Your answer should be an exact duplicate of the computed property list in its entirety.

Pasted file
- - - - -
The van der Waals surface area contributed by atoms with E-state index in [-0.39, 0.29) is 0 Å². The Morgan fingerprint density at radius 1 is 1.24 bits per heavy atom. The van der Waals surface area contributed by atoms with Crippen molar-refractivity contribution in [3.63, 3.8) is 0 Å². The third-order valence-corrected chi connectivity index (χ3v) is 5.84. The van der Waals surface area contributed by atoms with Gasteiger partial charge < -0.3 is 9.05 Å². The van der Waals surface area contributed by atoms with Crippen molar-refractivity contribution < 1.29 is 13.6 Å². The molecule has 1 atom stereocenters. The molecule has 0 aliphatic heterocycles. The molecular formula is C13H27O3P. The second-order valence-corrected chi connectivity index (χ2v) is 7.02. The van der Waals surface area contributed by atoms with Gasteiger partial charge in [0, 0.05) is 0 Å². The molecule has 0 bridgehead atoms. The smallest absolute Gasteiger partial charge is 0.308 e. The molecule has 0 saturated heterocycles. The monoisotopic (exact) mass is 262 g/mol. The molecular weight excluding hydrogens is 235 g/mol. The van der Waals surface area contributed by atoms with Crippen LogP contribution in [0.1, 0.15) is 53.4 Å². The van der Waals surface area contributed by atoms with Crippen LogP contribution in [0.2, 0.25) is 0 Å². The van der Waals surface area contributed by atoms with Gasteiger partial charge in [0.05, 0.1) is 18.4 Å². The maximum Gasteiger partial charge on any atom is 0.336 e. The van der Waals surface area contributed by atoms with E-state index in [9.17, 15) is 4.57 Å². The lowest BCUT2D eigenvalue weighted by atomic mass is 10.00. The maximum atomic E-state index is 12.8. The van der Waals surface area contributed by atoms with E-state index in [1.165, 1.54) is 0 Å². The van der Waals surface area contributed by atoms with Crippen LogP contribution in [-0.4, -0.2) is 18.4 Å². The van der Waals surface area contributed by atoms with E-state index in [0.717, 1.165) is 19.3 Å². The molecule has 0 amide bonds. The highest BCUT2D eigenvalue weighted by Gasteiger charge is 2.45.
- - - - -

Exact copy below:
The van der Waals surface area contributed by atoms with E-state index in [-0.39, 0.29) is 0 Å². The Morgan fingerprint density at radius 1 is 1.24 bits per heavy atom. The van der Waals surface area contributed by atoms with Crippen molar-refractivity contribution in [3.63, 3.8) is 0 Å². The third-order valence-corrected chi connectivity index (χ3v) is 5.84. The van der Waals surface area contributed by atoms with Gasteiger partial charge < -0.3 is 9.05 Å². The van der Waals surface area contributed by atoms with Crippen molar-refractivity contribution < 1.29 is 13.6 Å². The molecule has 1 atom stereocenters. The molecule has 0 aliphatic heterocycles. The molecular formula is C13H27O3P. The second-order valence-corrected chi connectivity index (χ2v) is 7.02. The van der Waals surface area contributed by atoms with Gasteiger partial charge in [0, 0.05) is 0 Å². The molecule has 0 bridgehead atoms. The smallest absolute Gasteiger partial charge is 0.308 e. The molecule has 0 saturated heterocycles. The monoisotopic (exact) mass is 262 g/mol. The molecular weight excluding hydrogens is 235 g/mol. The van der Waals surface area contributed by atoms with Crippen LogP contribution in [0.1, 0.15) is 53.4 Å². The van der Waals surface area contributed by atoms with Crippen LogP contribution in [0.2, 0.25) is 0 Å². The van der Waals surface area contributed by atoms with Gasteiger partial charge in [0.05, 0.1) is 18.4 Å². The maximum Gasteiger partial charge on any atom is 0.336 e. The van der Waals surface area contributed by atoms with E-state index in [9.17, 15) is 4.57 Å². The lowest BCUT2D eigenvalue weighted by atomic mass is 10.00. The maximum atomic E-state index is 12.8. The van der Waals surface area contributed by atoms with E-state index in [1.165, 1.54) is 0 Å². The van der Waals surface area contributed by atoms with Crippen LogP contribution in [-0.4, -0.2) is 18.4 Å². The van der Waals surface area contributed by atoms with E-state index in [0.717, 1.165) is 19.3 Å². The molecule has 0 amide bonds. The highest BCUT2D eigenvalue weighted by Gasteiger charge is 2.45.